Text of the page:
Endurance racing suited him and he developed a thorough understanding of the mental side of racing.
“When my mindset was focussed on traffic I tended to get traffic,” said David.
“When my mind was focussed on clear laps I got clear laps. I learned to just let go and be the driver.
“Whatever I wanted to achieve I would visualise with clarity. I wouldn’t put negatives in. I guess I learned to evolve into a place mentally where you can create that magic so to speak.”
Nearing the end of his full time-driving career he channelled that same focus and determination into bringing the Brabham name back as a brand.
He now spearheads Brabham Automotive, a project that has been 15 years in the making. A long and drawn out legal battle to regain the trademark took a heavy toll financially and emotionally.
“I was done. I remember Christmas Day 2012 getting the message that it had finally gone through. I was sitting in my car with 300 quid left in my account. But I had the name back.”
Until then Brabham says he’d really only been in the racing cocoon.
He had to step out into the real world of finance and business to find the right partners.
He eventually found Fusion Capital and the dream became reality in a hub of automotive industry in South Australia with another base in the UK, where the Brabham name still has significant cache, servicing the northern hemisphere.
In 2018 the Brabham BT62 was released to worldwide acclaim. A track focussed hypercar with a mid-engined 5.4 litre V8 that weighs just 972kgs and produces 700bhp.
In early 2019 it set a new record at Bathurst during showcase laps at the 12 hour.
Late last year David drove the car to victory on debut in the season finale of the Britcar Endurance Championship at Brands Hatch the same venue his late father won the British Grand Prix in his own car on the way to the 1966 F1 championship.
Brabham Automotive is already well advanced on its next road car project.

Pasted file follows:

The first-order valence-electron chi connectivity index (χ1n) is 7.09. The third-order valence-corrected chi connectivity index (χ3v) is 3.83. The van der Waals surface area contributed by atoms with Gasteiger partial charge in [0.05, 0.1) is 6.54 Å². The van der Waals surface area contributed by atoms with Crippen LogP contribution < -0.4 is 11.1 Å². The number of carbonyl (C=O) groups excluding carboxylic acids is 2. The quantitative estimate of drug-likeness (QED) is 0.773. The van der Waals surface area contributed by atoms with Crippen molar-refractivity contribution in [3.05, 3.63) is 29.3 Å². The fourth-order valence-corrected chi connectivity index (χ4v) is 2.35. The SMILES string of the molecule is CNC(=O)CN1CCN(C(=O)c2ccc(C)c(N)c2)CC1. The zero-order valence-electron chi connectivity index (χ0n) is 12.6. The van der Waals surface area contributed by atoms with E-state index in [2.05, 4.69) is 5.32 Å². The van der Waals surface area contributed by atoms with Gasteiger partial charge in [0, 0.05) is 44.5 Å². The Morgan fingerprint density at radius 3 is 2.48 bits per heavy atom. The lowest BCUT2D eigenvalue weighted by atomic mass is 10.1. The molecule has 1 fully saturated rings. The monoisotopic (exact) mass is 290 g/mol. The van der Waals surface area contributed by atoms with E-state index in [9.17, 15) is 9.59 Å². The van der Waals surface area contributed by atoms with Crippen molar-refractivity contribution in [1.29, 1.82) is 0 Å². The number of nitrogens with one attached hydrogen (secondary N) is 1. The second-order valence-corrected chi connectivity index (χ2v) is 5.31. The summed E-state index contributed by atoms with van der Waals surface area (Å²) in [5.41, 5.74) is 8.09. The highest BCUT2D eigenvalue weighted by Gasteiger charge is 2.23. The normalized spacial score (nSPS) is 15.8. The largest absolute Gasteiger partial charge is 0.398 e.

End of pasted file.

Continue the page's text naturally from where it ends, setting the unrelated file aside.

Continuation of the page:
There are plans for more racing too. Brabham is waiting for the final version of new regulations for Sportscar Racing and would love to go to Le Mans at some stage in the years ahead hopefully with a Brabham driving.
“The goal for both Sam and Matt is to have a long career in motorsport and I would love to see them racing a Brabham at Le Mans,” said David.
“That is a massive personal goal for me. I think the whole of Australia could get behind a program like that. And we very much look forward to making it happen.”
He’s not one to look back on his own career with any regrets because there is plenty keeping him busy right now.
“Would I love to have done something else along the way?
“I probably would have liked to have done IndyCars and the Indy 500 but it never happened. That’s fine. I went off and did other things.
“I feel very fortunate that I had a much bigger, longer and more interesting career than I thought I would have when I first started in Go Karts.
“I just enjoyed doing it and doing it to the best of my ability and that’s pretty much what I focussed on all the way through.”
David and his brother Geoff, followed in the footsteps of their father when they were inducted into the Australian Motorsports Hall of Fame in 2018.
You can listen to the full Rusty’s Garage podcast with David Brabham here.